Leaders from two of the three congregations affected by the October 27, 2018 shootings at the Tree of Life synagogue (pictured) in Pittsburgh are asking the federal government not to seek a death sentence for the accused white supremacist murderer.

Rabbi Jonathan Perlman of New Light Congregation and President Donna Coufal of Dor Hadash Congregation wrote letters to Attorney General William Barr, requesting that Robert Bowers, charged with killing 11 Jewish worshippers in Pittsburgh, receive a life sentence. Miri Rabinowitz, whose husband, Dr. Jerry Rabinowitz, was among those killed, joined the request in a separate letter. The letters—which deliberately avoid using the shooter’s name to deny him additional notoriety—highlight religious objections to capital punishment, as well as concerns that a death-penalty trial would retraumatize survivors of the shooting and the victims’ families.

In March 2019, Rabbi Perlman—whose congregation lost three members in the shooting—and his wife, Beth Kissileff met with U.S. Department of Justice officials about the killings. In an opinion article for the Religion News Service, Kissileff wrote that they urged federal prosecutors not to seek the death penalty in the case. “If as religious people we believe that life is sacred, how can we be permitted to take a life, even the life of someone who has committed horrible actions?,” she wrote.

In an August 1, 2019 letter that he shared on Facebook one week later, Rabbi Perlman explained to Barr his perspective “as a victim of the attack and one who has spoken to our families.” “[W]e have been depleted by the ordeal of this year,” he wrote, and “are still recovering from trauma.” He spoke of the opposition to capital punishment shared by both the Jewish faith and the Catholic Church, to which the Attorney General belongs: “Following many countries around the world, I would like to believe that our nation is slowly phasing out this cruel form of justice. Both our religious traditions, yours Catholic and mine Jewish, vigorously oppose the death penalty,” Perlman wrote.

Rabbi Perlman also expressed his views on what punishment was most appropriate for the synagogue shooter. “I would like the Pittsburgh killer to be incarcerated for the rest of his life without parole. He should meditate on whether taking action on some white separatist fantasy against the Jewish people was really worth it. Let him live with it forever,” he wrote. Expressing concerns about the impact of a trial on the Pittsburgh Jewish community, Perlman said, “We are still attending to our wounds, both physical and emotional, and I don’t want to see them opened any more. …A drawn out and difficult death penalty trial would be a disaster with witnesses and attorneys dredging up horrifying drama and giving this killer the media attention he does not deserve.”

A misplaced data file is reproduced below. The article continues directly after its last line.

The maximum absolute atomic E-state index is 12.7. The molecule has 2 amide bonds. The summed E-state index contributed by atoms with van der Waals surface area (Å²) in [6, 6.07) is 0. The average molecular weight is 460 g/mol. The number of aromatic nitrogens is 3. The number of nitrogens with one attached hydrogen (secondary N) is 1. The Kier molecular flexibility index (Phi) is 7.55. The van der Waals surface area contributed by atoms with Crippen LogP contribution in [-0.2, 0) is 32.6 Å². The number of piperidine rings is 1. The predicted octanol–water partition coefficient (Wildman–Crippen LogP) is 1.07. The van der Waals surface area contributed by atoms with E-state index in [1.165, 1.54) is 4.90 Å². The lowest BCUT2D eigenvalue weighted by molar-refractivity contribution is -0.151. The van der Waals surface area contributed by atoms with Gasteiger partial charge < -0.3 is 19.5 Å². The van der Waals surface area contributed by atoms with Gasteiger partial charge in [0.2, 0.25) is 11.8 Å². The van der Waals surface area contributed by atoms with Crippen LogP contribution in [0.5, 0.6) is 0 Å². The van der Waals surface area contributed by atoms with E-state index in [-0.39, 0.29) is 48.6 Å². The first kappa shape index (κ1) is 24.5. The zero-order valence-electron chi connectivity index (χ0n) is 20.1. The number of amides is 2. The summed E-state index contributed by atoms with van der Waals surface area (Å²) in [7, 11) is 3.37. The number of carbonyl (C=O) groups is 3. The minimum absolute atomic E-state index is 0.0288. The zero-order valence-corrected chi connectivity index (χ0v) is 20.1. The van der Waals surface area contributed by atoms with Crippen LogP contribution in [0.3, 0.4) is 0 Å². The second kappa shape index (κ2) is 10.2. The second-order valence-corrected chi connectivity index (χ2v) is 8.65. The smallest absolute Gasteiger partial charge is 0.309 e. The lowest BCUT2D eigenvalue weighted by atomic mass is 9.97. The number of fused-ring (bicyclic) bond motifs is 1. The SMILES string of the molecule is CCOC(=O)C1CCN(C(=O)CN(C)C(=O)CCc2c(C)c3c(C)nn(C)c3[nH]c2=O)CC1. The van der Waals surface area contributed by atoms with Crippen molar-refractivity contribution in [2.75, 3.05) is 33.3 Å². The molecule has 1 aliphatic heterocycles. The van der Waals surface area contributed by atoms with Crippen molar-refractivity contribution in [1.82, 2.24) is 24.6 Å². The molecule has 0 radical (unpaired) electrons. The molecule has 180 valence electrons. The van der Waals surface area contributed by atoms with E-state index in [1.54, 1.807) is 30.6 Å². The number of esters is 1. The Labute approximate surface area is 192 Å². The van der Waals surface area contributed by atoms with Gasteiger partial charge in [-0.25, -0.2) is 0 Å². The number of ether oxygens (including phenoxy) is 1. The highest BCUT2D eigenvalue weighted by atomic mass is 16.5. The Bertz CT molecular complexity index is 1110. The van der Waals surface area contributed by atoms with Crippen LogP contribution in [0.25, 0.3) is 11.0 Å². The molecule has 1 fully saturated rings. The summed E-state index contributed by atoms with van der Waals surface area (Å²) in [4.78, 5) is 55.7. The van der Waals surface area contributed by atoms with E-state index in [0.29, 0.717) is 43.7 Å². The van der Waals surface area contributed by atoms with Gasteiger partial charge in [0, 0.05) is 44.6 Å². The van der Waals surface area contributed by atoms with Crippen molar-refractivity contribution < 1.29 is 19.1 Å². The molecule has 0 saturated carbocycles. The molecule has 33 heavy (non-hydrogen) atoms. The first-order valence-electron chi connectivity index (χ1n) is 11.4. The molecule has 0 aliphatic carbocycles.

Donna Coufal, President of the Dor Hadash Congregation, wrote on behalf of her congregation’s board and members to encourage Attorney General Barr to accept the plea deal offered by Bowers’ lawyers and to avoid a lengthy high-profile death-penalty trial. “In consideration of the significant injury to our congregation, Dor Hadash requests that the parties agree to a plea deal in which the perpetrator would accept a sentence of life imprisonment with no possibility of parole in exchange for the prosecution’s agreement not to seek the death penalty,” she wrote. “We believe that the elimination of a trial and publicity for the shooter serves the interest of our congregation, as well as the general public. A plea bargain for life without parole will prevent this individual getting the attention and publicity that would inevitably come with a trial.”

Miri Rabinowitz, whose husband, Dr. Jerry Rabinowitz, belonged to Dor Hadash and was killed in the attack, wrote separately to say that sentencing his killer to death would violate his beliefs. “In honor of his blessed memory, and his deep and abiding opposition to the death penalty, I am writing to urge you, in the strongest terms possible, to accept the offer made by the perpetrator to plead guilty,” she wrote. Her letter also emphasized the desire to avoid the trauma of a trial and the attention it would draw to the defendant and his white supremacist beliefs. The plea deal, she said, would allow her to “continue the slow and painful process of healing without having to relieve the horrific circumstances of Jerry’s murder through a trial and inevitable lengthy appeals and deny the perpetrator a public platform from which to spew his most vicious, and sadly infectious brand of hatred.” “Most of all,” she continued, “it would prevent the cruel and bitter irony of imposing the death sentence, ostensibly in Jerry’s name, when Jerry abhorred capital punishment and devoted himself in word and deed, professionally, personally and spiritually, to the sanctity of life.”


Peter Smith, Rabbi, oth­er sur­vivors urge no death penal­ty for syn­a­gogue killer, Pittsburgh Post-Gazette, August 17, 2019; Megan Guza, Dor Hadash, New Light lead­ers urge AG to accept life in prison for accused Tree of Life gun­man, Tribune-Review, August 16, 2019; Rabbi Jonathan Perlman, Letter to Attorney General William Barr, August 12019.